An additional course in the Responsible Conduct of Research was created for CITI training by Dr. Suzanne Brainard in 2008. The chapter titled, “Responsibilities of Mentors and Trainees” can be found in J. Borenstein (Ed.) CITI Course in the Protection of Human Research Subjects: Ethical Dimensions of Engineering Research citiprogram.org.
Public Health and Nanotechnology Perceptions
A research project entitled “Perceived Risks and Hazards of Nanotechnology Development – Comparisons among Faculty at the University of Washington Affiliated with Nanotechnology / Nanoscience and Environmental Health Science” was completed and submitted as a graduate student’s master’s thesis in public health.
This study surveyed University of Washington faculty associated with the Center for Nanotechnology or the Department of Occupational and Environmental Health Sciences. Faculty members (116) were invited to participate in an online or phone survey; 52 responded. The study objectives were to measure and evaluate differences between nanotechnologists/nanoscientists and environmental health scientists in behavior, knowledge, beliefs and attitudes relating to nano-development. The hypotheses were that 1) environmental health scientists would perceive greater risk and greater need for nano-development regulation and public awareness than would nanotechnologists/nanoscientists and that 2) nanotechnologists/nanoscientists would perceive greater benefit to nano-development than would environmental health scientists. Variances in knowledge, communication, and attitudes including trust, regulation and perceived benefits and risks were examined in order to better understand cross-disciplinary differences.
The results of this study mirrored previous findings (2004 Cobb and Macoubrie study and 2005 Macoubrie study) including 1) that people with more knowledge of nanotechnology are more likely to think the benefits of nano-development will outweigh the risks; 2) that there is a general lack of definition of nanotechnology among the field’s own community; and 3) that there is lack of trust in regulatory agencies to prevent hazards from nano-development.
Hughes, Caroline A. (2006). “Perceived Risks and Hazards of Nanotechnology Development: Comparisons Among Faculty at the University of Washington Affiliated with Nanotechnology/nanoscience and Environmental Health Science.” Master’s Thesis.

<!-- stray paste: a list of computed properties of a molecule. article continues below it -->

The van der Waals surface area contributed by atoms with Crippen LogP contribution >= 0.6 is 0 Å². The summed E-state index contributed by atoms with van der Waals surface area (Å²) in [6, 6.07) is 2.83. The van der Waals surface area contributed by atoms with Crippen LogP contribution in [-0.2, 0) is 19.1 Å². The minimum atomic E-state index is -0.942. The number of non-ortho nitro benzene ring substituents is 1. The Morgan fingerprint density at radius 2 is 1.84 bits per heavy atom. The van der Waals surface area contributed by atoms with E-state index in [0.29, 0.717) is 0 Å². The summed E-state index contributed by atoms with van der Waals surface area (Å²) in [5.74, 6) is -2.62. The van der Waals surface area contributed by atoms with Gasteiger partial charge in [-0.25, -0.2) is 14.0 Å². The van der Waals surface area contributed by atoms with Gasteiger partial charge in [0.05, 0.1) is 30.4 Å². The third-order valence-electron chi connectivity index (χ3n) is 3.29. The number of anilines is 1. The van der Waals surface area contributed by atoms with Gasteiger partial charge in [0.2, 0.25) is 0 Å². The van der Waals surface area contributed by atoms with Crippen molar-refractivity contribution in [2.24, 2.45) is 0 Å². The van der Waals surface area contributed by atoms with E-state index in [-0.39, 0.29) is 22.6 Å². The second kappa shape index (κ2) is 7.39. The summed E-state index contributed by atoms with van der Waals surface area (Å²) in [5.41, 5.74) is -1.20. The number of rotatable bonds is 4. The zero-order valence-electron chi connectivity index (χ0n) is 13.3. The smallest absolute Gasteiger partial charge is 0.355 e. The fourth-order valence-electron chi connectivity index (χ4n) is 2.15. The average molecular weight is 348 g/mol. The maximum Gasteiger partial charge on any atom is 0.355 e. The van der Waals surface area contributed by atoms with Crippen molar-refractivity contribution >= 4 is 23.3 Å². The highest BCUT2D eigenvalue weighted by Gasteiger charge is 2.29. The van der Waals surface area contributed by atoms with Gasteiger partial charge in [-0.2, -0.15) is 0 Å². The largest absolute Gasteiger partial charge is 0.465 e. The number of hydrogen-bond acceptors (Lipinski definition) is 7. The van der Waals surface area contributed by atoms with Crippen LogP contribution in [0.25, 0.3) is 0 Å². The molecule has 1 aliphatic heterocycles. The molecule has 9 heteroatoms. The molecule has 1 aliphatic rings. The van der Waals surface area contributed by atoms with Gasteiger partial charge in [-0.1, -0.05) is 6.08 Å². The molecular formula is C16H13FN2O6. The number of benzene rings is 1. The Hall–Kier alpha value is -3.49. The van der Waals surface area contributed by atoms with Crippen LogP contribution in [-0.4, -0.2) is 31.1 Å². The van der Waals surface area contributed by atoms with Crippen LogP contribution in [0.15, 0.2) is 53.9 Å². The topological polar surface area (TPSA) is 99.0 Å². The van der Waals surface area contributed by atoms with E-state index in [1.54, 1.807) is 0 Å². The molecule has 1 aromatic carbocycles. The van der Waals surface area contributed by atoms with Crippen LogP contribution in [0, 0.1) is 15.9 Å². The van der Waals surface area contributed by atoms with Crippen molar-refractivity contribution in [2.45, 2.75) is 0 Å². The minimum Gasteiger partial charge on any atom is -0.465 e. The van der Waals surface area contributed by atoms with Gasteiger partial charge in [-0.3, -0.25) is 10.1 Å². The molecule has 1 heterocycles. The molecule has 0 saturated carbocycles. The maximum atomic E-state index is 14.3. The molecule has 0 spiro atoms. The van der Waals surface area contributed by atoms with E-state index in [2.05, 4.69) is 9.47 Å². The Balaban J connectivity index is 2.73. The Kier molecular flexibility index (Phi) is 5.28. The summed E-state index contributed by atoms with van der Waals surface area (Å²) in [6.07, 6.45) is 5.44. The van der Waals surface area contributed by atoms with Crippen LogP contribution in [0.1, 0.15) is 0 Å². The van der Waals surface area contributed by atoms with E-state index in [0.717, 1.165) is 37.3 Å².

Hughes, C. A.; Gilbert, S. G.; Meischke, H. W.; Litzler, E. (2007). “Perceived Risks and Hazards of Nanotechnology.” Society of Toxicology Annual Meeting, Charlotte, North Carolina.
Identifying and Analyzing the Discourse(s) of Nanotechnology and Nanoscience
The research project entitled “Identifying and Analyzing the discourse(s) of nanotechnology and nanoscience” was concluded in 2009. This project was the basis for Deborah Bassett’s Ph.D. dissertation in communication.
The study consisted of an ethnography of communication that identified the various discourses about social and ethical implications of nanotechnology and nanoscience (SEIN), and in so doing, provided a taxonomy that enables researchers from different disciplinary backgrounds to engage with each other, as well as with the media, and the public at large in meaningful discussion about nanotechnology and nanoscience. Drawing upon literature in intercultural communication, this study identified what issues related to SEIN are considered significant within different discourse communities (e.g., nanoscientists, social scientists, ethicists, popular media, the public at large, etc.), described how these issues are talked about (e.g., what imagery or metaphors are used to discuss SEIN), and suggested ways in which the various discourses might be appropriated in order to promote collaboration among the discourse communities (e.g., an interdisciplinary research team).